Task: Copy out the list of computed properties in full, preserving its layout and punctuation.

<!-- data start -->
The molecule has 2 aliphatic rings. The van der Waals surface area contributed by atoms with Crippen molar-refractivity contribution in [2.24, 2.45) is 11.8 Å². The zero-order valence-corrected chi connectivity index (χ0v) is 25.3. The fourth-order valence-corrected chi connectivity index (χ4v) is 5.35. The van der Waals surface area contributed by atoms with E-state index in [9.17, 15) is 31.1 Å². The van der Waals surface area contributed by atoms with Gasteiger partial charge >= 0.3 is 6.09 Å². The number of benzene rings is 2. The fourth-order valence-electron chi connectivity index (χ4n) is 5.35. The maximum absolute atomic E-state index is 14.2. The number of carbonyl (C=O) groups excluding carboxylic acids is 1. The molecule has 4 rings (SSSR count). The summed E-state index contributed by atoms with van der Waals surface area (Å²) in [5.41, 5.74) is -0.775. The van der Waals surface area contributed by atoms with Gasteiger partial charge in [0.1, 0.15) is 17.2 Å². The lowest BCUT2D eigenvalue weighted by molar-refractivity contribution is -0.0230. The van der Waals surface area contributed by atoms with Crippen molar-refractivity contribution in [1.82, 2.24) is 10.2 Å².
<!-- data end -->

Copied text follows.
The molecule has 2 aliphatic rings. The van der Waals surface area contributed by atoms with Crippen molar-refractivity contribution in [2.24, 2.45) is 11.8 Å². The zero-order valence-corrected chi connectivity index (χ0v) is 25.3. The fourth-order valence-corrected chi connectivity index (χ4v) is 5.35. The van der Waals surface area contributed by atoms with E-state index in [9.17, 15) is 31.1 Å². The van der Waals surface area contributed by atoms with Gasteiger partial charge >= 0.3 is 6.09 Å². The number of benzene rings is 2. The fourth-order valence-electron chi connectivity index (χ4n) is 5.35. The maximum absolute atomic E-state index is 14.2. The number of carbonyl (C=O) groups excluding carboxylic acids is 1. The molecule has 4 rings (SSSR count). The summed E-state index contributed by atoms with van der Waals surface area (Å²) in [5.41, 5.74) is -0.775. The van der Waals surface area contributed by atoms with Gasteiger partial charge in [0.1, 0.15) is 17.2 Å². The lowest BCUT2D eigenvalue weighted by molar-refractivity contribution is -0.0230. The van der Waals surface area contributed by atoms with Crippen molar-refractivity contribution in [1.82, 2.24) is 10.2 Å².